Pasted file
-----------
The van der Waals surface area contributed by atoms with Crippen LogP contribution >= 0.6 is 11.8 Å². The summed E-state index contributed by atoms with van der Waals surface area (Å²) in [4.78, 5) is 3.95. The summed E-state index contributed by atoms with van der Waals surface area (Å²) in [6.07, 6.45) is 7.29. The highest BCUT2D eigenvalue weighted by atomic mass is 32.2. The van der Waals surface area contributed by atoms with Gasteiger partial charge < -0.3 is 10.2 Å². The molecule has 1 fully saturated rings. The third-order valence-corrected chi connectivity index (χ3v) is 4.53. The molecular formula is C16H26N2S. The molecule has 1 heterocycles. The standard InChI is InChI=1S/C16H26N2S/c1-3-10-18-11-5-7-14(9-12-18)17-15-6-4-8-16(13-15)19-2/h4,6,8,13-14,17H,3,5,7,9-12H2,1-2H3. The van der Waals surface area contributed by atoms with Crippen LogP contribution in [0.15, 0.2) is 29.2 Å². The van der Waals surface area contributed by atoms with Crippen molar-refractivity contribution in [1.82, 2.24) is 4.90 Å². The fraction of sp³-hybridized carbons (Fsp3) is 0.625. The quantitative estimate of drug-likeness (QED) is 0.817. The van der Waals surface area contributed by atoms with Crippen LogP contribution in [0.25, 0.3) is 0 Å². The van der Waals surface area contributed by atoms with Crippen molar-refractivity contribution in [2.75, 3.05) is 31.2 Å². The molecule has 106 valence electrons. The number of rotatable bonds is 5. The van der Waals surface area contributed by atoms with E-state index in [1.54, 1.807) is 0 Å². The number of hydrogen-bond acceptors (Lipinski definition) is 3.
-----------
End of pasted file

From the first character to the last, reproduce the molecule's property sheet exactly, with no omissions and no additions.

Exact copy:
The van der Waals surface area contributed by atoms with Crippen LogP contribution >= 0.6 is 11.8 Å². The summed E-state index contributed by atoms with van der Waals surface area (Å²) in [4.78, 5) is 3.95. The summed E-state index contributed by atoms with van der Waals surface area (Å²) in [6.07, 6.45) is 7.29. The highest BCUT2D eigenvalue weighted by atomic mass is 32.2. The van der Waals surface area contributed by atoms with Gasteiger partial charge < -0.3 is 10.2 Å². The molecule has 1 fully saturated rings. The third-order valence-corrected chi connectivity index (χ3v) is 4.53. The molecular formula is C16H26N2S. The molecule has 1 heterocycles. The standard InChI is InChI=1S/C16H26N2S/c1-3-10-18-11-5-7-14(9-12-18)17-15-6-4-8-16(13-15)19-2/h4,6,8,13-14,17H,3,5,7,9-12H2,1-2H3. The van der Waals surface area contributed by atoms with Crippen LogP contribution in [0.15, 0.2) is 29.2 Å². The van der Waals surface area contributed by atoms with Crippen molar-refractivity contribution in [1.82, 2.24) is 4.90 Å². The fraction of sp³-hybridized carbons (Fsp3) is 0.625. The quantitative estimate of drug-likeness (QED) is 0.817. The van der Waals surface area contributed by atoms with Crippen LogP contribution in [0.25, 0.3) is 0 Å². The van der Waals surface area contributed by atoms with Crippen molar-refractivity contribution in [2.75, 3.05) is 31.2 Å². The molecule has 106 valence electrons. The number of rotatable bonds is 5. The van der Waals surface area contributed by atoms with E-state index in [1.54, 1.807) is 0 Å². The number of hydrogen-bond acceptors (Lipinski definition) is 3.